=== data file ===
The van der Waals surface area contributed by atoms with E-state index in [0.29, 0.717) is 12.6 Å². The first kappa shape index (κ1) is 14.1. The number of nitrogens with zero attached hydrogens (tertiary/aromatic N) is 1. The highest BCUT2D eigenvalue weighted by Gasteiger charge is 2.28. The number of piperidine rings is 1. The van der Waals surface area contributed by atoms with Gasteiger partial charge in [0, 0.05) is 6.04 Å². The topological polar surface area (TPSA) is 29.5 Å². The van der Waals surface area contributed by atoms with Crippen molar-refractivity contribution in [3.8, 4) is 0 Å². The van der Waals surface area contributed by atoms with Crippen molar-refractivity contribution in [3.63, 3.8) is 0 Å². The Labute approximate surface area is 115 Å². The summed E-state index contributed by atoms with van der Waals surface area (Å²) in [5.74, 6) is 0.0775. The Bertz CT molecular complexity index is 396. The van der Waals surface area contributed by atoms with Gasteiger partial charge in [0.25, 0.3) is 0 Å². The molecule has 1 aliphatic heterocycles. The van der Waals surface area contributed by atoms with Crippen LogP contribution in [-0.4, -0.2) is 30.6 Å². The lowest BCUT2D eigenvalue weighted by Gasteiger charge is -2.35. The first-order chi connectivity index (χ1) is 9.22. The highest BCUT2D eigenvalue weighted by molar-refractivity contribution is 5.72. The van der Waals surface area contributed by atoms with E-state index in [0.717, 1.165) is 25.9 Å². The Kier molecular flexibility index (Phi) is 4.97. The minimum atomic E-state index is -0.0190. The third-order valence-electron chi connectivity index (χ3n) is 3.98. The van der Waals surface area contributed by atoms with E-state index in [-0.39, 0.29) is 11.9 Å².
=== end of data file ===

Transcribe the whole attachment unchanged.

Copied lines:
The van der Waals surface area contributed by atoms with E-state index in [0.29, 0.717) is 12.6 Å². The first kappa shape index (κ1) is 14.1. The number of nitrogens with zero attached hydrogens (tertiary/aromatic N) is 1. The highest BCUT2D eigenvalue weighted by Gasteiger charge is 2.28. The number of piperidine rings is 1. The van der Waals surface area contributed by atoms with Gasteiger partial charge in [0, 0.05) is 6.04 Å². The topological polar surface area (TPSA) is 29.5 Å². The van der Waals surface area contributed by atoms with Crippen molar-refractivity contribution in [3.8, 4) is 0 Å². The van der Waals surface area contributed by atoms with Crippen molar-refractivity contribution in [3.63, 3.8) is 0 Å². The Labute approximate surface area is 115 Å². The summed E-state index contributed by atoms with van der Waals surface area (Å²) in [5.74, 6) is 0.0775. The Bertz CT molecular complexity index is 396. The van der Waals surface area contributed by atoms with Gasteiger partial charge in [0.25, 0.3) is 0 Å². The molecule has 1 aliphatic heterocycles. The van der Waals surface area contributed by atoms with Crippen LogP contribution in [-0.4, -0.2) is 30.6 Å². The lowest BCUT2D eigenvalue weighted by Gasteiger charge is -2.35. The first-order chi connectivity index (χ1) is 9.22. The highest BCUT2D eigenvalue weighted by molar-refractivity contribution is 5.72. The van der Waals surface area contributed by atoms with E-state index in [0.717, 1.165) is 25.9 Å². The Kier molecular flexibility index (Phi) is 4.97. The minimum atomic E-state index is -0.0190. The third-order valence-electron chi connectivity index (χ3n) is 3.98. The van der Waals surface area contributed by atoms with E-state index in [-0.39, 0.29) is 11.9 Å².